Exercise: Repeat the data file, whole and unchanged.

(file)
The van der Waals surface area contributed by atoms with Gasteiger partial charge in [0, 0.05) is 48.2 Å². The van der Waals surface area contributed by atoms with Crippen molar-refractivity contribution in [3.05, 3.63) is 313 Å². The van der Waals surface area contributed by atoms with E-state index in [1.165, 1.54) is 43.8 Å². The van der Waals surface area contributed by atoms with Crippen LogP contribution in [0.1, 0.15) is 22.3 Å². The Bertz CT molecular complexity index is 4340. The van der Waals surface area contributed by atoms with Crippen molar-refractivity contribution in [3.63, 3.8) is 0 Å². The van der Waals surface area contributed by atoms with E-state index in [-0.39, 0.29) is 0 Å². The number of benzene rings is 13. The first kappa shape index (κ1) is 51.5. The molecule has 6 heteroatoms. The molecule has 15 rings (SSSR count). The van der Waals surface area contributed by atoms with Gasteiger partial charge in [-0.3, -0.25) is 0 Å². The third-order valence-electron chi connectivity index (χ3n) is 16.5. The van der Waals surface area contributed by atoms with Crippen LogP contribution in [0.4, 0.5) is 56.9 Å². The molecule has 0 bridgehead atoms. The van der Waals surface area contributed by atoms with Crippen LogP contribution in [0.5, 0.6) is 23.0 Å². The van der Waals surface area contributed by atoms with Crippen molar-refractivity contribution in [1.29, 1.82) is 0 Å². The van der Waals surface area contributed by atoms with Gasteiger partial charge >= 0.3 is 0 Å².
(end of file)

The van der Waals surface area contributed by atoms with Gasteiger partial charge in [0, 0.05) is 48.2 Å². The van der Waals surface area contributed by atoms with Crippen molar-refractivity contribution in [3.05, 3.63) is 313 Å². The van der Waals surface area contributed by atoms with E-state index in [1.165, 1.54) is 43.8 Å². The van der Waals surface area contributed by atoms with Crippen LogP contribution in [0.1, 0.15) is 22.3 Å². The Bertz CT molecular complexity index is 4340. The van der Waals surface area contributed by atoms with Crippen molar-refractivity contribution in [3.63, 3.8) is 0 Å². The van der Waals surface area contributed by atoms with E-state index in [-0.39, 0.29) is 0 Å². The number of benzene rings is 13. The first kappa shape index (κ1) is 51.5. The molecule has 6 heteroatoms. The molecule has 15 rings (SSSR count). The van der Waals surface area contributed by atoms with Gasteiger partial charge in [-0.3, -0.25) is 0 Å². The third-order valence-electron chi connectivity index (χ3n) is 16.5. The van der Waals surface area contributed by atoms with Crippen LogP contribution in [0.4, 0.5) is 56.9 Å². The molecule has 0 bridgehead atoms. The van der Waals surface area contributed by atoms with Crippen LogP contribution in [0.5, 0.6) is 23.0 Å². The van der Waals surface area contributed by atoms with Crippen molar-refractivity contribution in [1.29, 1.82) is 0 Å². The van der Waals surface area contributed by atoms with Gasteiger partial charge >= 0.3 is 0 Å².